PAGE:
Women’s rights activist Akram Nasirian Arrested In Tehran
Women’s rights activist, Akram Nasirian was arrested by unidentied security agents in Tehran for
unknown reasons, on April 29, 2019.
According to Human rights in Iran, Akram Nasirian, who prior to her arrest had worked in ood-impacted areas of the country, disappeared on Monday, April 29.
Looking for her, her family was informed by Tehran’s Detective Bureau that her cell-phone shows her location to be in the Evin region in Tehran.
After her family pursued the issue, it became clear that she had been arrested in the street and
taken to Evin Prison.
Nasirian made a brief phone call to her family the following day and said she was being held for interrogations and that a case had been led for her with the second branch of the Prosecutor’s Oce in Evin.
“My mother Akram Nasirian was arrested on the street on Monday, April 29  and taken to
Evin Prison without anyone informing us,” her son Nima Mehdipour said in a video message on
Instagram. He added: “For what crime have you arrested my mother? For teaching Afghan refugees to read
and write and helping ood victims in the south of the country? I call on all social activists and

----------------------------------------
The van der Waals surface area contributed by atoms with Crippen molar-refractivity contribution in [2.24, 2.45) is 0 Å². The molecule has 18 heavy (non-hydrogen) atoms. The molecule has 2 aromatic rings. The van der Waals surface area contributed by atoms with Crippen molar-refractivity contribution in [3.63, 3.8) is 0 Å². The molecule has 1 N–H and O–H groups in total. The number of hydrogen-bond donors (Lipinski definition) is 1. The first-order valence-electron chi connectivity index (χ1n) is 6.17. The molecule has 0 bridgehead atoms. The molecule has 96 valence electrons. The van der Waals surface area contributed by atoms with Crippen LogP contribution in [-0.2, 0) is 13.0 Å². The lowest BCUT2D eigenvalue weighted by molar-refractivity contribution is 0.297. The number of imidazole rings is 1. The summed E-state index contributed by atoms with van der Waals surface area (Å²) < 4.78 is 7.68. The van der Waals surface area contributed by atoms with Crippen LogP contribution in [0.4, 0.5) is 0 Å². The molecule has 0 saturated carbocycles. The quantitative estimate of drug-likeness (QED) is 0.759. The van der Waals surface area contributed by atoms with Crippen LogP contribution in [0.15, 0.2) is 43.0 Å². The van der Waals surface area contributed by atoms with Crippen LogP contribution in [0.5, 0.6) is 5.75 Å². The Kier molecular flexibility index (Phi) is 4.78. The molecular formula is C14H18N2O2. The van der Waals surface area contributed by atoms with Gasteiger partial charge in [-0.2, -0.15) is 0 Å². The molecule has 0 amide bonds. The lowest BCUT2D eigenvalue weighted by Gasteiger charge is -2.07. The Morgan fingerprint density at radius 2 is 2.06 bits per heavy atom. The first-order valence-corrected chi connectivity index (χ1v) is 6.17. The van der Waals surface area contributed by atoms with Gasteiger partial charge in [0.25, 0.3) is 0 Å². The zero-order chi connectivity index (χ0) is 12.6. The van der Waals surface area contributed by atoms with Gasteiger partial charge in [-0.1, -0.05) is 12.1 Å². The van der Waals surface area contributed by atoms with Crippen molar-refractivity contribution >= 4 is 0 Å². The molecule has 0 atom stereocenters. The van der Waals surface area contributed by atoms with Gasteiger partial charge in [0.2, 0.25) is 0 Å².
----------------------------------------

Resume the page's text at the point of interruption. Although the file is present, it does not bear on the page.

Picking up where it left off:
human rights groups to work for her immediate and unconditional release. Free Akram
Nasirian.” Women’s rights activist, Akram Nasirian, a member of the Association of the Voice of Iranian Women
(Neday-e Zanan-e Iran) charity organization, was a member of a relief group assisting the ood
victims. Nasirian is not the rst person to be arrested after working in ood-impacted areas in Iran.
In April, agents of the Islamic Revolutionary Guard Corps’ (IRGC) intelligence organization
arrested dozens of Ahwazi Arab volunteers as they were trying to help people in the oodstricken areas of Khuzestan Province, southeast Iran. All Iranian provinces have been aected by oods. At least two million citizens are in need of humanitarian aid and more than half a million have been displaced, losing their homes and all
their belongings. Instead of sheltering people, the regime’s Red Crescent is selling them tents
for 500,000 tomans, each.
According to an MP, in Khuzestan, alone, at least 300,000 houses have been destroyed Hedayatollah Khademi said if the damages by oods is equal if not more than the damages
caused by the eight-year war with Iraq. Other sources describe the incident as the worst natural
disaster happening in Iran in the past 15 years, aecting 2,000 cities and town in 31 provinces.
The situation of ood victims is critical, as many are stranded in remote areas without access to
food, clean water, medicine, clothing and heating. And yet the regime, instead of attending to the needs of the aected citizens, has brought in their mercenary paramilitary troops from Iraq, Afghanistan and Pakistan, to quell the outraged residents of ood-hit areas. The authorities had also warned citizens that they could be prosecuted for their online postings about the devastation.